Stop Ranking Music

Your favorite artist releases an album today. You eagerly await to read the reviews because yes, you want to see her get the success she deserves, only to be met with a 6.0 from the one and only Pitchfork Magazine, which claims to be “the most trusted voice in music.” With those odds, you can only think, I love this album, what’s wrong with my taste? And then the rage ensues, because no one is ever going to simultaneously, unequivocally agree on what constitutes a good album. There are too many facets, and taste permeates through every crevice of every discussion you could ever have about music. That’s easy to forget, though.

By assigning a numeric value to an album, Pitchfork essentially tells its readership what is good and what is bad, and no matter how violently you disagree, you will probably feel some need to listen to what is listed as “best new music,” even if the 6 you’re listening to right now is absolutely amazing. This magazine has the opportunity to expose people to so much new music from small artists, or unpopular genres, and completely misses the boat every time. By labelling every work that comes out with a numeric value, people see a ranking, and when people see a ranking they tend to go with what’s closest to number one. Because we are taught that number one is best. And oftentimes the top spots go to musicians we already know and genres we’re already comfortable with.

The job of music media should be to promote music we don’t already know, because the media hears about it first. They should be spreading their knowledge to the public. And while balanced and nuanced reviewing is important, numeric value should not be. Seeing a 6 stamped onto an album deters readers from reading the review, which is the most important aspect of the article. It’s the part where you can read what the album sounds like, where it thrives and where it fails. And then you can make a decision for yourself as to whether you want to give it a listen or whether you’d like to pass. Readers should be given the option to choose for themselves what they want, based on the knowledge the experts give them.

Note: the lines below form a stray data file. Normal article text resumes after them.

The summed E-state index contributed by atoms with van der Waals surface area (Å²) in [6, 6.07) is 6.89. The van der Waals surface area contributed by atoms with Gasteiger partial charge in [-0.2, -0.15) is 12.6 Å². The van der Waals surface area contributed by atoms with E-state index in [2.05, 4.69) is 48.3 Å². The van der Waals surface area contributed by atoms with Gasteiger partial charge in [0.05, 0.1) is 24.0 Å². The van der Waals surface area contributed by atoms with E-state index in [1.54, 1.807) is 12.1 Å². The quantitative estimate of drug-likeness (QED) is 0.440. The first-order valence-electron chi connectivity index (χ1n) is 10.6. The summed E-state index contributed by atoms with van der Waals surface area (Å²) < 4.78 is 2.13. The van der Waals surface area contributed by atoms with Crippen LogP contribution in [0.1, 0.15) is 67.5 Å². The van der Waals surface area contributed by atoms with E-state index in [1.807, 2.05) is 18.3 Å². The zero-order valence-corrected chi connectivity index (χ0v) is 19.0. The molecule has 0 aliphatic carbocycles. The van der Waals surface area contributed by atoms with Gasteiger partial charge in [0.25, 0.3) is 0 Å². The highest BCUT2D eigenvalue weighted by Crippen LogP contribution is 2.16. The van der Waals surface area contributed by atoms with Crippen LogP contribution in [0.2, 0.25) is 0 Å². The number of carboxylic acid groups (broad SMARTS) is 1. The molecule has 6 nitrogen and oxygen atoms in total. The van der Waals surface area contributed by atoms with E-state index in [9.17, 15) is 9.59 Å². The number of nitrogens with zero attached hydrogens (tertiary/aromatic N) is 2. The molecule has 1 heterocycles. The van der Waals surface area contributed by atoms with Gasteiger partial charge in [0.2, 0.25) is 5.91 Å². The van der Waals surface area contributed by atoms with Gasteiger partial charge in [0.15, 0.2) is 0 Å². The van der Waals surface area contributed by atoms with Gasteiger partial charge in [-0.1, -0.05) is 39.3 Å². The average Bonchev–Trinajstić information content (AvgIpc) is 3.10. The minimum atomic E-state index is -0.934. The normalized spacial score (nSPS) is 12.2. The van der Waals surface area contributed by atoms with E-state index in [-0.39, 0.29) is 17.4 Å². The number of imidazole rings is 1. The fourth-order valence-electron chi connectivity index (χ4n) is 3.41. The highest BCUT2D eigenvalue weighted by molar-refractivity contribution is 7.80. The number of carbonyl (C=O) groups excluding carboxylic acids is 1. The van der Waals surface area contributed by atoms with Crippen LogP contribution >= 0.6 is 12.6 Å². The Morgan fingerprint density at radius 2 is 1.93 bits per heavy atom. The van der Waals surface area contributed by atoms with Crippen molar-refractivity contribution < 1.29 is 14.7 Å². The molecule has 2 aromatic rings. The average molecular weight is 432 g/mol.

Instead, when ranking is involved, we see a list of albums that are “right” to check out. We are increasingly herded into having the “right” taste, when in reality there is no such thing. The way each person experiences music is different, and why and how art resonates with different people should not be judged. Oftentimes we miss out on incredible music because new artists, small artists, are simply not promoted and get lower scores from magazines that choose to rank when they review. Reviews should take an objective stance about what works and what doesn’t in a piece of art—but that shouldn’t stop you from checking out the music, like a poor ranking will.

We should not be a society of herded sheep, listening to only a select few albums that are deemed “worthy.” Taste is unique to every person, and that should never be stamped out. In fact, it should be celebrated. You might hate the music your friend loves, but you’ll learn a lot about them and what’s in their soul if you listen to it with them and see how happy it makes them. And the ultimate goal of music should be to provide not only thought-provoking art, in whatever way that manifests, but enjoyment.

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